EMDR Can Help PTSD And More

What is EMDR?

Eye Movement Desensitization and Reprocessing is a powerful new method of doing psychotherapy. It is based on the idea that when a person is very upset, the brain cannot process information as it does ordinarily. One moment becomes “frozen in time,” and remembering a trauma may feel just as bad as going through it the first time. Such memories have a lasting negative effect on the way a person sees the world and relates to other people. To date, EMDR has helped an estimated half million people of all ages relieve many types of psychological distress:

Post-traumatic stress Dissociative disorders
Disturbing memories Phobias
Panic attacks Stress reduction
Depression over childhood events Complicated grief
Sexual and/or physical abuse Performance anxiety
Addictions Low self-esteem

Common Questions

How was EMDR developed?
In 1987, psychologist Dr. Francine Shaprio made the chance observation that eye movements can reduce the intensity of disturbing thought under certain conditions. Dr. Shaprio studied this effect scientifically and, in 1989, the successful results of her research study where she treated the victims of trauma were published in the Journal of Traumatic Stress. Since then, EMDR has developed and evolved through the contributions of therapists and researchers all over the world and is now accepted by the American Psychological Association as an effective treatment for Post Traumatic Stress Disorder. Today, EMDR is a set of protocols that incorporate elements from many different treatment approaches and is used to successfully treat a variety of psychological issues.

How does EMDR work?
EMDR seems to have a direct effect on the way the brain functions. Following a successful EMDR session, normal information processing is resumed, so the traumatic images, sounds, and feelings are no longer relived when the event is brought to mind. What happened is still remembered, but it is less upsetting. Many types of therapy have similar goals. However, EMDR appears to be similar to what occurs naturally during dreaming or REM (rapid eye movement) sleep. Therefore, EMDR can be thought of a physiologically based therapy that helps a person see disturbing material in a new and less distressing way.

What is an EMDR session like?
During EMDR, the therapist works with the client to identify a specific problem to be the focus of the treatment session. The client calls to mind the disturbing issue or event, what was seen, felt, heard, thought, etc., and what thoughts and beliefs are currently held about that event. The therapist facilitates by directional movement of the eyes or other bilateral stimulation of the brain while the client focuses on the disturbing material, and the client just notices whatever comes to mind without making any effort to control direction or content. Each person will process information uniquely, based on personal experiences and values. It is important to understand that there is no way for the client to do EMDR incorrectly! Sets of eye movements are continued until the memory becomes less disturbing and is associated with positive thought and beliefs about one’s self; for example, “”I did the best I could.” During EMDR the client may experience intense emotions, but by the end of the session, most people report a great reduction in the level of disturbance.

How long does EMDR take?
One or more sessions are required for the therapist to understand the nature of the problem and to decide whether EMDR is an appropriate treatment. The therapist will also discuss EMDR more fully and provide an opportunity to answer any questions about the method. Once therapist and client have agreed that EMDR is appropriate for a specific problem, the actual EMDR therapy may begin. A typical EMDR session lasts from 60- 90 minutes. The type of problem, life circumstances, and the amount of previous trauma will determine how many treatment sessions are necessary. A single session of EMDR is sufficient in some cases, however, a typical course of treatment is 3 – 10 sessions, performed weekly or every other week. EMDR may be used as a part of therapy, or as a treatment all by itself.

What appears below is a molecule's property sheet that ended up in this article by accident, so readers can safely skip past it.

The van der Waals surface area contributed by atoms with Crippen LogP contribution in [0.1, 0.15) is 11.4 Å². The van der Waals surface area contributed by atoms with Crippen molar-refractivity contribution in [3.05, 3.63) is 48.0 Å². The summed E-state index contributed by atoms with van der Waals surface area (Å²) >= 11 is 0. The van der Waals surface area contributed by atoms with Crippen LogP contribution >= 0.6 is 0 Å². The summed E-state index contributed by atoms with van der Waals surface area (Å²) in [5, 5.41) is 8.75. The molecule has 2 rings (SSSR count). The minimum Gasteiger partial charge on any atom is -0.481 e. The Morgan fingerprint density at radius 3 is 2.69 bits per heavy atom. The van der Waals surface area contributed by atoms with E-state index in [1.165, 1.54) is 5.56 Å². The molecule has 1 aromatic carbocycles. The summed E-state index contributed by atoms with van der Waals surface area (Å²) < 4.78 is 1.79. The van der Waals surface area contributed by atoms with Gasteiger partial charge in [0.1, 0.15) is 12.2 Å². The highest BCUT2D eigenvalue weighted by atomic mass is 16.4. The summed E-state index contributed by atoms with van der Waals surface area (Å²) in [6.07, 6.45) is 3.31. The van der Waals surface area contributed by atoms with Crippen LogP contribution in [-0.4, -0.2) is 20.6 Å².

Does insurance cover EMDR?
If your policy covers standard psychotherapy, it will most likely cover EMDR.

Where can I find out more?
The EMDR International Association is a 501 © (6), non-profit, professional membership organization. The Association’s mission is to “…establish, maintain and promote the highest standards of excellence and integrity in …EMDR… practice, research, and education…”

Client Experiences

Female, Age 38, hospital ICU support staff
I have gone through more traumatic events in my life than most people experience in twice my years. In fact, it seems like fiction when I talk about it. I faked my happy a lot of days to get through and perform at life. More than once, I couldn’t fake it enough. This last time, I thought I was going to have to curl up in a ball to save my sanity, my marriage and my job. Read More

Female, RN, age 47
I’ve spent most of my adult life waiting for tomorrow. Tomorrow, next week, next month, a new season, next year things will be better. It never was any better. I had some time when I could keep this “thing” at bay and out of nowhere it would raise its ugly head and wipe out the days that I was able to “get through.” Read More

Female, Admin, age 46
I started meeting with Linda because I needed to leave a bad marriage and couldn’t. Things had been going downhill for years, our children were suffering and major depression was my constant companion. Even so, whenever friends, family, and therapists urged me to get out on my own, I would immediately avoid the issue with a lot of fairly lame excuses. I truly believed it was impossible to change the situation because in order to leave the marriage I would have to stand up to my husband, something I was terrified to do. Read More

Close Menu